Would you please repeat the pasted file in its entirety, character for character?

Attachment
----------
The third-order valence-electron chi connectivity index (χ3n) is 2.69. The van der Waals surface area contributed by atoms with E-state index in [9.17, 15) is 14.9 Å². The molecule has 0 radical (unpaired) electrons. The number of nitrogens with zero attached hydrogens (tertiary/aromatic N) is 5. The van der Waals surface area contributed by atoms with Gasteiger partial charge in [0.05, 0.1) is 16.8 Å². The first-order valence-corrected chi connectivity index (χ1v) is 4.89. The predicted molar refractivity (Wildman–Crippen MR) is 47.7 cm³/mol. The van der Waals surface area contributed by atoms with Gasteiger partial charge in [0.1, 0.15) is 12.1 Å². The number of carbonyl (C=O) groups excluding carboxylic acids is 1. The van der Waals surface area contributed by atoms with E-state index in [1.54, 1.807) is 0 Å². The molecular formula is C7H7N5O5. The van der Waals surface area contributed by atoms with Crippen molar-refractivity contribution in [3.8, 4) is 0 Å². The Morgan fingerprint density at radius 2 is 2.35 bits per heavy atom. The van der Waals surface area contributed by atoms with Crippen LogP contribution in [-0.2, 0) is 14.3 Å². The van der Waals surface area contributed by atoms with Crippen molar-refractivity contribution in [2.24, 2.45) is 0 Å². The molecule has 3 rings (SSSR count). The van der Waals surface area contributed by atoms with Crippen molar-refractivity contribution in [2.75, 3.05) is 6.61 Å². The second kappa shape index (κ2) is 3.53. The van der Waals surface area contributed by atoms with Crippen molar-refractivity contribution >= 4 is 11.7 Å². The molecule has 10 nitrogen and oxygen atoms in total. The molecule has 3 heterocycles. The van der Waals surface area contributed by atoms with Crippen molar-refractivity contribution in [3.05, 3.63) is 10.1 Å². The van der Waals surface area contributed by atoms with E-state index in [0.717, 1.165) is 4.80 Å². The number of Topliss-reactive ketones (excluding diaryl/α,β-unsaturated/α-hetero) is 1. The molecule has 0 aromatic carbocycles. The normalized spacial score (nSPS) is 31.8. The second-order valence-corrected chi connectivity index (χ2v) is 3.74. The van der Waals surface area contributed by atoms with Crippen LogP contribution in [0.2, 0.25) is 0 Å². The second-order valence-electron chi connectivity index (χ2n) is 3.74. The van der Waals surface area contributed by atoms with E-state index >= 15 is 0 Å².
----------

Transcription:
The third-order valence-electron chi connectivity index (χ3n) is 2.69. The van der Waals surface area contributed by atoms with E-state index in [9.17, 15) is 14.9 Å². The molecule has 0 radical (unpaired) electrons. The number of nitrogens with zero attached hydrogens (tertiary/aromatic N) is 5. The van der Waals surface area contributed by atoms with Gasteiger partial charge in [0.05, 0.1) is 16.8 Å². The first-order valence-corrected chi connectivity index (χ1v) is 4.89. The predicted molar refractivity (Wildman–Crippen MR) is 47.7 cm³/mol. The van der Waals surface area contributed by atoms with Gasteiger partial charge in [0.1, 0.15) is 12.1 Å². The number of carbonyl (C=O) groups excluding carboxylic acids is 1. The van der Waals surface area contributed by atoms with E-state index in [1.54, 1.807) is 0 Å². The molecular formula is C7H7N5O5. The van der Waals surface area contributed by atoms with Crippen molar-refractivity contribution in [3.8, 4) is 0 Å². The Morgan fingerprint density at radius 2 is 2.35 bits per heavy atom. The van der Waals surface area contributed by atoms with Crippen LogP contribution in [-0.2, 0) is 14.3 Å². The van der Waals surface area contributed by atoms with Crippen molar-refractivity contribution in [2.24, 2.45) is 0 Å². The molecule has 3 rings (SSSR count). The van der Waals surface area contributed by atoms with Crippen molar-refractivity contribution in [2.75, 3.05) is 6.61 Å². The second kappa shape index (κ2) is 3.53. The van der Waals surface area contributed by atoms with Crippen molar-refractivity contribution >= 4 is 11.7 Å². The molecule has 10 nitrogen and oxygen atoms in total. The molecule has 3 heterocycles. The van der Waals surface area contributed by atoms with Crippen molar-refractivity contribution in [3.05, 3.63) is 10.1 Å². The van der Waals surface area contributed by atoms with E-state index in [0.717, 1.165) is 4.80 Å². The number of Topliss-reactive ketones (excluding diaryl/α,β-unsaturated/α-hetero) is 1. The molecule has 0 aromatic carbocycles. The normalized spacial score (nSPS) is 31.8. The second-order valence-corrected chi connectivity index (χ2v) is 3.74. The van der Waals surface area contributed by atoms with Crippen LogP contribution in [0.2, 0.25) is 0 Å². The second-order valence-electron chi connectivity index (χ2n) is 3.74. The van der Waals surface area contributed by atoms with E-state index >= 15 is 0 Å².